We are all witnesses to a once in a lifetime life event. The Coronavirus pandemic turned our lives upside down and impacted us in so many ways. On the eve of the third-year anniversary of Con Confianza y En Comunidad, we are reflective of all the struggles, the loss of loved ones, and perseverance and accomplishments of our communities in that span of time.
Across the world, government agencies scrambled to mount a response and businesses and public places shuttered their doors. Communities were bombarded with information—information they had to sift through to find credible sources to protect themselves and their loved ones. From the very first news reports of people infected with the COVID-19 virus, Latinos in King County’s Public Health Department responded quickly to the very first calls from community leaders. As the virus quickly spread and the loss of life increased, community members shared stories of families and individuals who were deeply affected by COVID-19. From those early meetings with Latino leaders, the newly created King County Latinx Community Response team brainstormed ways to create a direct channel with Latino leadership across King County.
In early May 2020, Con Confianza y En Comunidad was born.
Con Confianza was envisioned as a community led space were community members, community leaders and organizations could receive direct and accurate information about the COVID-19 virus. Since misinformation was directed at Latinos, Con Confianza y En Comunidad was the place to receive the latest data on the virus and resources such as personal protective equipment (PPE) and communication and technical support from the County.
For Latinos in King County, several issues were challenges in the early days of the pandemic:
- Isolating in a multi-generational household because of physical limitations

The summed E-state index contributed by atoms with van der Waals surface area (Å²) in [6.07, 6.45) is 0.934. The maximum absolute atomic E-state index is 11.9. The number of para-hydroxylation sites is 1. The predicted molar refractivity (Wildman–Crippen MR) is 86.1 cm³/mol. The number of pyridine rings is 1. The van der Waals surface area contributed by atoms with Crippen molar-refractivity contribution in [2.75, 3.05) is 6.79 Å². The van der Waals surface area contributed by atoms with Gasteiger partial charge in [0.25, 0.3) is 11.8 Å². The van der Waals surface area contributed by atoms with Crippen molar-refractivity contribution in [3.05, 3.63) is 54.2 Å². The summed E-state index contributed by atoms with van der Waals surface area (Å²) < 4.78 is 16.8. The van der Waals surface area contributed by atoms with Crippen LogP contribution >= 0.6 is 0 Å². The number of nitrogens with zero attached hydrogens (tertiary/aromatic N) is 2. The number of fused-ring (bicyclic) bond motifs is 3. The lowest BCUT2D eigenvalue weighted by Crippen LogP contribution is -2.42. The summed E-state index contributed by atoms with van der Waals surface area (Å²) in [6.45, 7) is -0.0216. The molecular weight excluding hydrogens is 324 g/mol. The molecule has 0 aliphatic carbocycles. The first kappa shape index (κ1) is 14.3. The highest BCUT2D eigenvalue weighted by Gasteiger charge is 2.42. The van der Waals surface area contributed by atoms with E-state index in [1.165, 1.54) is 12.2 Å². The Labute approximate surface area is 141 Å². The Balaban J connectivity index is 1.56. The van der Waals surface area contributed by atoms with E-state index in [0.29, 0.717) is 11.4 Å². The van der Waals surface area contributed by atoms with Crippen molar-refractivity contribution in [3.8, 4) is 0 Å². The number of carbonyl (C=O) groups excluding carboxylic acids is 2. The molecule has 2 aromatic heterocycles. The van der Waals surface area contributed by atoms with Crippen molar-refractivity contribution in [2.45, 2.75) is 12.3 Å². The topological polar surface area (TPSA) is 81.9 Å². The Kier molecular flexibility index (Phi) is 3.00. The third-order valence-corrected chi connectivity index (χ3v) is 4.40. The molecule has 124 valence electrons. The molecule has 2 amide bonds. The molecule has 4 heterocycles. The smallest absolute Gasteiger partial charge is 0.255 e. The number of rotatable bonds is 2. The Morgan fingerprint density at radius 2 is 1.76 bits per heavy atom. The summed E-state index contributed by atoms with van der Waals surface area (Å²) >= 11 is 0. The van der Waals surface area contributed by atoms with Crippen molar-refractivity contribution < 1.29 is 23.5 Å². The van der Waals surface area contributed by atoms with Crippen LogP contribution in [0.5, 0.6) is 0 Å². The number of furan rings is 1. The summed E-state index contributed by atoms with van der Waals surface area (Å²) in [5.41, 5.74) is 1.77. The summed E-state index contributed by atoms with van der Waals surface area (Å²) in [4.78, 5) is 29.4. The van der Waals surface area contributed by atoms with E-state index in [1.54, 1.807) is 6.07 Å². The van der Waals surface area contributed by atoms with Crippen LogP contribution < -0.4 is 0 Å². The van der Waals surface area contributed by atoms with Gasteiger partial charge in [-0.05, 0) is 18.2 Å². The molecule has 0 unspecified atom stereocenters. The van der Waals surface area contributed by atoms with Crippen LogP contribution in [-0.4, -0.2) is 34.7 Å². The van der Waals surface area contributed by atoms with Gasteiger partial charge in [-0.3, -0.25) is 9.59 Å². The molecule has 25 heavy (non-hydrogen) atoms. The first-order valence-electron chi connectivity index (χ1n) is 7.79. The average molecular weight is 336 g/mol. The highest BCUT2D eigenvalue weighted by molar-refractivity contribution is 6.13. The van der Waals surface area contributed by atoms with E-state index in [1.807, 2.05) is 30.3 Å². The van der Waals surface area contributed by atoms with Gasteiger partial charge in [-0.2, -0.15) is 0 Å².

- Misinformation was prevalent; people were told masks were ineffective and vaccines caused sterility
- Digital literacy: some household didn’t have knowledge of web-based content
- Materials with COVID-19 information were not available in Spanish
- When their children got sick, parents working outside the home struggled with childcare
- Once infected with COVID-19, many community members were out of a job or had no income. Others felt the pressure to work and run the risk of getting sick. With the shortage of PPE, people had to go to work but didn’t get masks; some people reported outbreaks among entire teams of co-workers.
- PPE like hand sanitizer and masks, were hard to get.
For the Latinx Community Response Team, it was crucial to repeat the message of handwashing and masks, avoiding big groups, and countering misinformation.
When people couldn’t access much needed PPE due to web-based limitations, the team and the Community Navigators, worked with warehouse sites located in SODO (a neighborhood in South Seattle) and Kent to locate and submit orders for individuals. They gave people the option of getting PPE delivered to organizations they were connected to or have it shipped to their homes. When the first vaccine was released in December 2020, the team worked with staff from trusted Community Based Organizations (CBOs) to help monolingual Spanish speakers get access to vaccination without needing to schedule online.